HRSA has published projections of demand and supply of numerous professions. Several years ago, the Government Accountability Office examined the lack of projections for front-line direct-care workers and requested that HRSA develop such projections. Creating these projections is conceptually challenging due to the lack of licensure or certification for most direct-care occupations, lack of common definitions across data sources, and the frequent movements of workers between employment sectors. Current estimates of workforce shortages are generally not reliable because states do not systematically collect the necessary workforce supply data, measures of care need and setting vary, and many workforce databases aggregate data or use different terminology. In addition, there are few analyses that look at region-specific shortages. In this report we propose a series of quantitative indicators that could be used to designate a LTC workforce shortage and a process to evaluate and fund local LTC workforce investment.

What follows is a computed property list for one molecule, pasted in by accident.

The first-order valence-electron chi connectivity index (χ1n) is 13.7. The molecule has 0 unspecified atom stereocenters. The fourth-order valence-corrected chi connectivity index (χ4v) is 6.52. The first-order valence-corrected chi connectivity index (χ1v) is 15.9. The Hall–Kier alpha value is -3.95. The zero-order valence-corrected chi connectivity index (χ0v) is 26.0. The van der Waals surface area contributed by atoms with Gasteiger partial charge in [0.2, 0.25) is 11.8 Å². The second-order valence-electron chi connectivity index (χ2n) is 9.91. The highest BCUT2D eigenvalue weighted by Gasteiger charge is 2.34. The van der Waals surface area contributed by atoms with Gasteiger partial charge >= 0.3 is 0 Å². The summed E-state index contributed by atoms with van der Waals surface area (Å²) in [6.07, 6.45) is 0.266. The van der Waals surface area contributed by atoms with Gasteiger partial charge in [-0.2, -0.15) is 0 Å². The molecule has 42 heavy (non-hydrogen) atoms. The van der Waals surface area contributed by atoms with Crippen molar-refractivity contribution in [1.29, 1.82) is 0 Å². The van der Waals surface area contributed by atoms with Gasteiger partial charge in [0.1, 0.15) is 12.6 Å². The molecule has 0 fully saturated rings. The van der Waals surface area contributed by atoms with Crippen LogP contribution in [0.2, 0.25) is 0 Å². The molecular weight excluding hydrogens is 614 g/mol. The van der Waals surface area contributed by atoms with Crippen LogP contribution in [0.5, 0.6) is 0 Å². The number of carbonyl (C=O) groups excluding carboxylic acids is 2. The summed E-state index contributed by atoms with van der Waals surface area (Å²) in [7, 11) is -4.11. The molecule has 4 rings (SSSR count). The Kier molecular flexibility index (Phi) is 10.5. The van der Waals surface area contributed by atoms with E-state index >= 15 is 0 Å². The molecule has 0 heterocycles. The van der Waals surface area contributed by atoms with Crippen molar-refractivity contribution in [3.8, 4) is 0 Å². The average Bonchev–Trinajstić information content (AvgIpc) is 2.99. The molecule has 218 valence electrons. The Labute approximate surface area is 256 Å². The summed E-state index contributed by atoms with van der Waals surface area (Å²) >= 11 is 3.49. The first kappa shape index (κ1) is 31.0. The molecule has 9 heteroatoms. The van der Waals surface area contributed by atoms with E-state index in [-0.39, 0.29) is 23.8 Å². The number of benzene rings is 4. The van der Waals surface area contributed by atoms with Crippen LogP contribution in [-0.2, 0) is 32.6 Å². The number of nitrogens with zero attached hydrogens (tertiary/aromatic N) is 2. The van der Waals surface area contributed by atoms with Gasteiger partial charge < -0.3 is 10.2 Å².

- What strategies can be used to identify regional and occupational shortfalls of the LTC workforce supply?
- Which occupations could feasibly be included in future forecasting reports based on conceptual approaches to defining demand and supply, and the usefulness of secondary data sources?
For more information, contact Susan Chapman.